|From the “Late, Great” Willie Stargell
“The first time I met Al Oliver I was not sure who I was meeting… But from the initial conversation I had with him, I knew this young man had both feet on the ground, that he had come from a good background. I was impressed with Al before I ever saw him on the field.””When it came to hitting…all he ever did was crush the ball. Al was the perfect number three hitter because you knew he was going to make contact. You knew he was going to get on base.”
“When it all came down to the finish line, and you take a look at his credentials, you have to wonder why he’s not in the Hall of Fame. ”
“It was a treat to have him play next to me, and to have had the opportunity to play ball with him. I got to know him and everything just fell in place. I got to know what the “Real Al Oliver” was all about. Now that neither one of us are playing we’re still friends and that’s far greater than playing side-by-side. Our friendship will last a lifetime. I’m very happy to have gotten to know Al Oliver.”
|From Andre Dawson
“Al, as a lifetime .300 hitter after 18 seasons, I feel is deserving (of induction into the Baseball Hall of Fame, sic). There is no question in my mind had he not been forced out of the game by collusion, had he been given an all out honest attempt to achieve 3,000 hits, he would have done it. He was pushed out of the game when he was still a .300 hitter. I feel he deserves a place in baseball today.”
|From “Bump” Wills – former teammate with the Texas Ranges
“It’s uncanny and has yet to be explained. I don’t know how many times I’ve sat and thought about it. This man who has the stats he has, who’s accomplished what he has in this game still doesn’t get the recognition he justly deserves.
In my opinion there has not been a better hitter that I have played with, or that I’ve seen. I’ve seen the great ones coming up at a young age with the Dodger organization. Having been on the field and in the dugouts as a child seeing Hank Aaron, Frank Robinson, Pete Rose, and all the great players. Al Oliver ranks up there as a hitter with those guys.
I don’t understand what the lack of consideration for the Hall was about. If you see his stats, if you’ve seen him play, if you know the man, then there is no doubt that Al Oliver should be in the Hall of Fame. I think it boils down to personalities. People who didn’t take the time to know the man intricately passed judgment on him on certain things”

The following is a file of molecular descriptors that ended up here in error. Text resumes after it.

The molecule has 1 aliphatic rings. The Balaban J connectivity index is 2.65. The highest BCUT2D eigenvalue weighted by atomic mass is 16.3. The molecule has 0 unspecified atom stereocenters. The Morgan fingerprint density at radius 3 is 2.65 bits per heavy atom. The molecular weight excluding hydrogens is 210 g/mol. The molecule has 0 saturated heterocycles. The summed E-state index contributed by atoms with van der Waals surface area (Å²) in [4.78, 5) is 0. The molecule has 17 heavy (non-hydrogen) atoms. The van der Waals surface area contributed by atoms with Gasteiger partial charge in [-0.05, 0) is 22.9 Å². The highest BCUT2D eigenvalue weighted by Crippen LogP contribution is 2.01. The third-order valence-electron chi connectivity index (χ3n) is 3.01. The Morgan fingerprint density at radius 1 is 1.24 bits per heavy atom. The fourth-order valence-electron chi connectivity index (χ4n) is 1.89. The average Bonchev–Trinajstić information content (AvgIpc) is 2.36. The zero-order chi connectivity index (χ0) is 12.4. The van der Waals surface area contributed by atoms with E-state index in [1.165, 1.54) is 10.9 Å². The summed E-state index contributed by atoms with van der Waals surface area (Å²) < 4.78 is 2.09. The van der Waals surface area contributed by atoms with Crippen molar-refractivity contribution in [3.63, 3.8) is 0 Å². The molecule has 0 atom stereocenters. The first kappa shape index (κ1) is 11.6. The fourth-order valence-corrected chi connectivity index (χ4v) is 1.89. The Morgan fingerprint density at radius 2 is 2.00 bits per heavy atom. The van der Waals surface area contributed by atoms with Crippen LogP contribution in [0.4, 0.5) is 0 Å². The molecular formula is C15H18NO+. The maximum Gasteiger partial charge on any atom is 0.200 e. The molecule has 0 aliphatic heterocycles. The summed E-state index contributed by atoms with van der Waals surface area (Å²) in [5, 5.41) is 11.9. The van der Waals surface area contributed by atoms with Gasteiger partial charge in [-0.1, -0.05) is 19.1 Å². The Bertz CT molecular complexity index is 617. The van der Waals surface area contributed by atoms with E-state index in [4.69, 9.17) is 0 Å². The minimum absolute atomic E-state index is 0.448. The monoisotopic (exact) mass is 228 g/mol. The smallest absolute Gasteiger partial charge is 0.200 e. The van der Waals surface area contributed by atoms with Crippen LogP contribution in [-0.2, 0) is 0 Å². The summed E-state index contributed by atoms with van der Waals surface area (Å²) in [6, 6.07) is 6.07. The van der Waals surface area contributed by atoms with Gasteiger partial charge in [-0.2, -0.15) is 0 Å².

|From Bill James – baseball writer
“I don’t think you could find a case where a black ballplayer has been denied support for the Hall of Fame when a white player with essentially the same credentials has drawn stronger support, or been put in. If there are such cases, I’m not aware of it. I do think, though, that the city in which a player performs affects some part of the voting. Al did not play in any “media centers.” It’s an injustice for him to be off the ballot. He shouldn’t be put in that category. It surprises me that he received so little support.”
|From Dock Ellis
“Al was every bit as good a hitter as Clemente. He was a better hitter than Willie. Willie hit home runs. Willie could hit the ball, but he couldn’t hit the ball with the authority that Al did. Al’s not gonna say that but I will. He didn’t have the power that Willie had to pop the ball out of the ballpark, but he was a better hitter than Willie, and Willie was a good hitter too.”
|From Phil Musik
“It’s ironic, the poignancy of Al being so close to 3,000 hits, which would have put him in the Hall of Fame, and him not getting it when you consider that he was capable of playing when he left the game. Al had a great career as a hitter, and to get so close is devilish. He quite possibly could have gotten 3,000 hits had the circumstances been different.”
|From Bob Gibson – former major league player
“If your ‘re going to go by statistics you have to say, ‘Yeah he belongs in the Hall.’ I’m not sure how the media even goes about selecting people for the Hall of Fame. Obviously there are a lot of people in there that probably don’t belong, and there are some people not in who could possibly be in there. I’m not sure what the criteria is for selecting.
Al was a good hitter. He used to get quite a few hits off of me. I had a hard time striking Al out. I’d make good pitches on him and he’d nub the ball over the infield because he had a good eye. He was a tough out.”
|From George Foster
“It’s a travesty for him (Al Oliver) to be left off the ballot when his stats are better than a lot of players still on the ballot. There’s no doubt that Al belongs in the Hall of Fame. He has the numbers. Nobody has stated exactly what numbers it takes to make the Hall of Fame, but look at the numbers he had compared to the numbers of some people already in there. Al should be there.”